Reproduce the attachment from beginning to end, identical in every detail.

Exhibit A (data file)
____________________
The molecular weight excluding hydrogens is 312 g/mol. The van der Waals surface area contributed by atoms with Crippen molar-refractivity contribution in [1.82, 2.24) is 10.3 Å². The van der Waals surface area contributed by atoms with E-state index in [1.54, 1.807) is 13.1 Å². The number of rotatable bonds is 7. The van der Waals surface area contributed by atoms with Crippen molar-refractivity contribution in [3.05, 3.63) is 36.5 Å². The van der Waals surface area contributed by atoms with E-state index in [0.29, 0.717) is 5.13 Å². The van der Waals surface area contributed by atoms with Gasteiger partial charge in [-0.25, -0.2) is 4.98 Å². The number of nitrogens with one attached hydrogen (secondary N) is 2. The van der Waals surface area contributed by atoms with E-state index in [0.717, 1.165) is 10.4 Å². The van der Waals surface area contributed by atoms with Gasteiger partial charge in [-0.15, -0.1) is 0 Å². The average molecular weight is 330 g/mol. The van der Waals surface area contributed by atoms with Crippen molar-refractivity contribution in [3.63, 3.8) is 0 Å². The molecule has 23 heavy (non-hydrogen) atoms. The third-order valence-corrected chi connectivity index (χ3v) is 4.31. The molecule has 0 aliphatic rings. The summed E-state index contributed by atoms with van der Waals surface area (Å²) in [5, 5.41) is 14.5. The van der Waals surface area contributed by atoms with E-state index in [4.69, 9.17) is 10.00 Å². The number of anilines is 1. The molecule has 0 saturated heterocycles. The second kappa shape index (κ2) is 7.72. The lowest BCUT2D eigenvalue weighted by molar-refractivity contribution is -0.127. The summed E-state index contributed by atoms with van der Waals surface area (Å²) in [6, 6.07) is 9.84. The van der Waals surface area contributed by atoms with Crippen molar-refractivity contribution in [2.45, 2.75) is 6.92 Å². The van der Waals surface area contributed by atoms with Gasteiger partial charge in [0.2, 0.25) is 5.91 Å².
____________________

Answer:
The molecular weight excluding hydrogens is 312 g/mol. The van der Waals surface area contributed by atoms with Crippen molar-refractivity contribution in [1.82, 2.24) is 10.3 Å². The van der Waals surface area contributed by atoms with E-state index in [1.54, 1.807) is 13.1 Å². The number of rotatable bonds is 7. The van der Waals surface area contributed by atoms with Crippen molar-refractivity contribution in [3.05, 3.63) is 36.5 Å². The van der Waals surface area contributed by atoms with E-state index in [0.29, 0.717) is 5.13 Å². The van der Waals surface area contributed by atoms with Gasteiger partial charge in [-0.25, -0.2) is 4.98 Å². The number of nitrogens with one attached hydrogen (secondary N) is 2. The van der Waals surface area contributed by atoms with E-state index in [0.717, 1.165) is 10.4 Å². The van der Waals surface area contributed by atoms with Gasteiger partial charge in [-0.15, -0.1) is 0 Å². The average molecular weight is 330 g/mol. The van der Waals surface area contributed by atoms with Crippen molar-refractivity contribution in [3.63, 3.8) is 0 Å². The molecule has 23 heavy (non-hydrogen) atoms. The third-order valence-corrected chi connectivity index (χ3v) is 4.31. The molecule has 0 aliphatic rings. The summed E-state index contributed by atoms with van der Waals surface area (Å²) in [5, 5.41) is 14.5. The van der Waals surface area contributed by atoms with E-state index in [4.69, 9.17) is 10.00 Å². The number of anilines is 1. The molecule has 0 saturated heterocycles. The second kappa shape index (κ2) is 7.72. The lowest BCUT2D eigenvalue weighted by molar-refractivity contribution is -0.127. The summed E-state index contributed by atoms with van der Waals surface area (Å²) in [6, 6.07) is 9.84. The van der Waals surface area contributed by atoms with Crippen molar-refractivity contribution in [2.45, 2.75) is 6.92 Å². The van der Waals surface area contributed by atoms with Gasteiger partial charge in [0.2, 0.25) is 5.91 Å².